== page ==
The Balfour Declaration: The Origins of the Arab-Israeli Conflict, Jonathan Schneer, Random House, 464 pages
Good morning America! It’s a new day in the Middle East as the Arab Spring—now the Arab Autumn—opens uncharted opportunities for the U.S. to shape the region and lay the foundations for liberal-democratic order, not to mention peace between Jews and Muslims.
But wait—haven’t we seen this movie before? Like when President George W. Bush liberated Iraq, promoted his Freedom Agenda in the Middle East, and insisted that the road to (peace in) Jerusalem led through (American occupied) Baghdad?
Or when President Clinton was hoping to negotiate a peace agreement between Israelis and Palestinians and integrate a New Middle East into the then booming global economy?
Or when the first President Bush celebrated the defeat of Iraqi aggression in Kuwait and convened Arabs and Israelis in Madrid for a peace conference, trying to bring the region into a New World Order?
President Barack Obama’s attempts to ally the U.S. with the spirit of Tahrir Square may be Pax Americana’s latest sequel. But as historian Jonathan Schneer clarifies in The Balfour Declaration, striving for hegemony in the Middle East was not an original American production. It was the Brits who wrote the first script for this story.
From the British imperial project in the Middle East in the early 20th century—which is the subject of The Balfour Declaration—to the American hegemonic undertaking in the region a hundred years later, Anglo-Americans have tried again and again to make and remake the Middle East in the way that would advance their geo-political interests and correspond to their grand ideals.
Impelled by its strategic interests, the smell of oil, and religious sentiment Great Britain invaded the Middle East during the Great War, allying itself with the forces of Jewish and Arab nationalism and other self-interested and ambitious players. Eventually the British found themselves sucked into a military and diplomatic quagmire, betraying their allies and being betrayed by them. As the costs of the imperial project became intolerable in the aftermath of World War II, the Brits passed hegemonic responsibilities in the region to the Americans.
This saga has also provided journalists with great material. Schneer spins a good yarn out of this chapter on modern Middle East history as he recounts the dramatic behind-the-scenes negotiations and intrigues in the early 1900s that led to the collapse of the Ottoman Empire and to the rise of Great Britain as the region’s dominant power.
With an eye for detail and the creativity of an espionage-thriller writer, Schneer, a scholar at Georgia Tech’s School of History, has produced an informative and entertaining historical epic that stars a cast of characters—British imperialists, Zionist lobbyists, Arab warriors, Levantine conspirators, and an array of larger-than-life spies, schemers, and adventurers—that would make John Buchan green with envy.
In fact, Buchan modeled Sandy Arbuthnot, the hero of his thriller Greenmantle, after one of the historical characters depicted by Schneer, Audrey Herbert. “Tall and slim, with thick, wiry, untamable hair that turned gray during the war, an aquiline nose, and gray, heavy eyes, he explored the Middle East and the Balkans as a young man, gaining a reputation for bravery, kindness, eccentricity, and dash even among the Albanian bandits who befriended him—and yet he was nearly blind,” is the way Schneer describes him.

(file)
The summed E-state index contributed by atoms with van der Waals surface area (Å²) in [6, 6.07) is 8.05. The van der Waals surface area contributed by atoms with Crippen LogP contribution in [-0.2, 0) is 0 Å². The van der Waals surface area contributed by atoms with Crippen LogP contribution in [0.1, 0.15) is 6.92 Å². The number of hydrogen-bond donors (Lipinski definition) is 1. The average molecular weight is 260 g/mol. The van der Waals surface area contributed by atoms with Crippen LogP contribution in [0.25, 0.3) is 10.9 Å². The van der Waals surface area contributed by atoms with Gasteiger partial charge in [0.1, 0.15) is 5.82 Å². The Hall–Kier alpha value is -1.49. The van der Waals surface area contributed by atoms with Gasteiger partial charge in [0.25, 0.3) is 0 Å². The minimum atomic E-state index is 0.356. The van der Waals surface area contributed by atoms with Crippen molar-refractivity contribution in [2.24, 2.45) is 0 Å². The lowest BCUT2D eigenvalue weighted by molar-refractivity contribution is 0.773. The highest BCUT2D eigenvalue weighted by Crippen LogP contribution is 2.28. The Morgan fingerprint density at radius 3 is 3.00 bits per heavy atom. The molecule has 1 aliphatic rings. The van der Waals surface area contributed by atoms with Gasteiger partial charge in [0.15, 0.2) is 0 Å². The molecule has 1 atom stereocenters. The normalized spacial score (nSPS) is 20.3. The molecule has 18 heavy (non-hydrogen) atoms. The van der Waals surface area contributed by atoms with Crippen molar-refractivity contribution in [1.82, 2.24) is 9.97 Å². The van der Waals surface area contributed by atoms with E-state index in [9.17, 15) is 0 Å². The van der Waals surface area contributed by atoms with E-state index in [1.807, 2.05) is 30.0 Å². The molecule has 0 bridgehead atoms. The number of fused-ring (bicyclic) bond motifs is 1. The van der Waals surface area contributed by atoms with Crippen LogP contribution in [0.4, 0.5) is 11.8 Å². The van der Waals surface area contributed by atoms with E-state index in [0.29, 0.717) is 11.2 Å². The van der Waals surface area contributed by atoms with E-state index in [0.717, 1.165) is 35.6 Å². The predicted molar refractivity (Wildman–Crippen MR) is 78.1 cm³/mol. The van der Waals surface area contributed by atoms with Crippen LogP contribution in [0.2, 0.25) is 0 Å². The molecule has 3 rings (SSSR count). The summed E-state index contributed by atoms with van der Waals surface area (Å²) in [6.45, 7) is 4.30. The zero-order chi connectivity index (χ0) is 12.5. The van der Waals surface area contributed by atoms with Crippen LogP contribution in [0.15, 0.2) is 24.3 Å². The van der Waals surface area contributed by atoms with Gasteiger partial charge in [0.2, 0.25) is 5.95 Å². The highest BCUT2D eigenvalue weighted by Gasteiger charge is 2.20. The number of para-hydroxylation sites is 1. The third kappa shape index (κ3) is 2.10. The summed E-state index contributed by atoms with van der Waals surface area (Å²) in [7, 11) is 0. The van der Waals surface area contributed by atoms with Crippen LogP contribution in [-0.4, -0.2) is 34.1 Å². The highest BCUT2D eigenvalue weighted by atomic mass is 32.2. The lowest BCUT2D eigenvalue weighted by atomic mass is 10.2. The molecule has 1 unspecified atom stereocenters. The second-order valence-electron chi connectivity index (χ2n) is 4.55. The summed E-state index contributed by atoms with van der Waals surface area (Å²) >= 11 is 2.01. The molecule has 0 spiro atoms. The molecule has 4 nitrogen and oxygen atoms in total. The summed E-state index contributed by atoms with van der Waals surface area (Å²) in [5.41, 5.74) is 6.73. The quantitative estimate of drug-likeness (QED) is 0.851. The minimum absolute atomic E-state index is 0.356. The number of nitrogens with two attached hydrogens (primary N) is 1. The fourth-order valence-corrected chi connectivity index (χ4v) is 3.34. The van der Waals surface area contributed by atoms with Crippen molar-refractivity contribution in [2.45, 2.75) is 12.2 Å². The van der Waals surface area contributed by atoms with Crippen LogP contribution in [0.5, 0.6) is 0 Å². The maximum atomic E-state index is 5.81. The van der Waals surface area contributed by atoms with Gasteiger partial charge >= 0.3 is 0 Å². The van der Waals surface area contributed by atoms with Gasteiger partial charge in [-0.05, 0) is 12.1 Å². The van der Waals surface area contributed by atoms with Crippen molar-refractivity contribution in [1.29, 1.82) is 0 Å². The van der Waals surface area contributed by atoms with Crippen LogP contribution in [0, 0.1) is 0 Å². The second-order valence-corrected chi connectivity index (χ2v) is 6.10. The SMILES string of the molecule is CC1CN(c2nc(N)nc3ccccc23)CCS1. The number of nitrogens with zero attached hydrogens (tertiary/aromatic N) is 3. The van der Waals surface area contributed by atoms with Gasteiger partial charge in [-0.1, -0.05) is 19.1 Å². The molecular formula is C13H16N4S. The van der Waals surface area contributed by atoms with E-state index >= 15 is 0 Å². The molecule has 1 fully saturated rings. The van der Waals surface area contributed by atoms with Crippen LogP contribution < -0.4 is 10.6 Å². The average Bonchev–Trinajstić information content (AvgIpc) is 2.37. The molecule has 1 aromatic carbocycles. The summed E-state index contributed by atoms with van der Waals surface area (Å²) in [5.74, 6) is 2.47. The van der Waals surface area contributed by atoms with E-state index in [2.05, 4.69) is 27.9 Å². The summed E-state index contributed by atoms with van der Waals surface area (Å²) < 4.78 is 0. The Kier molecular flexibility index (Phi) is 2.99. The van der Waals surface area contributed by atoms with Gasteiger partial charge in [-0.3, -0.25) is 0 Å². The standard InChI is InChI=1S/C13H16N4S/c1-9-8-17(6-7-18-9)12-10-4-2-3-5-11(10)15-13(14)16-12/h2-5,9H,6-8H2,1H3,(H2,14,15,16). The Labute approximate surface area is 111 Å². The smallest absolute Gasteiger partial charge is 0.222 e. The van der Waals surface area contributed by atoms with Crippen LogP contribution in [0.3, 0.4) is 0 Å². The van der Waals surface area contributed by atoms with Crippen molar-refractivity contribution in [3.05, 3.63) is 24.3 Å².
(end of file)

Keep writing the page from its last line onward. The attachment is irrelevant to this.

Despite being nearly blind, Herbert joined the British army at the outbreak of the war. He was captured and wounded during the fighting in Europe, and after his rescue and recovery, accepted a posting to Egypt as an intelligence officer, where he favored the Arab revolt against the Turks while working behind the scenes to arrange peace between Britain and the Ottomans.
Then there was Sir Basil Zaharoff, an arms dealer and part-time spy who played a key role in engineering Greek entry into World War I on the side of the Allies while continuing to maintain close ties with the Germans and the Ottomans. And Marmaduke Pickthall—that was his real name!—an author of popular novels with Middle Eastern themes who converted to Islam and wrote a translation of the Koran. He opposed the British declaration of war against the Ottomans and tried to make peace between the two countries.
Readers of the book may have already encountered another important player in the story, Thomas Edward Lawrence, in David Lean’s film in which the legendary English officer and Arabist is played by Peter O’Toole. Lawrence of Arabia, who led the British-sponsored Arab Revolt against the Turks, is as a central to the Schneer’s narrative as is Chaim Weizmann, the British Zionist leader and renowned scientist who led the diplomatic campaign to enlist Great Britain’s support for a Jewish Homeland in Palestine.
Weizmann’s lobbying during World War I helped win over leading British public figures, including Prime Minister Lloyd George and Foreign Secretary Arthur James Balfour, for the Zionist cause. The result was the Balfour Declaration, which was issued on November 2, 1917 and in which the British government stated that it would “view with favour the establishment in Palestine of a national home for the Jewish people.”
The announcement came in a letter from Balfour to Lord Rothschild, the unofficial leader of British Jews, and it was seen as the first major diplomatic victory for the Zionist movement, opening the road for the establishment of the state of Israel 30 years later.
The problem was that the Balfour Declaration was only one of several conflicting diplomatic commitments that the British government had made during the war to the Jews, to the Arabs, and to the Armenians, as well as to wartime French and Russian allies and even to emissaries representing the Ottoman Empire, which was allied with Germany.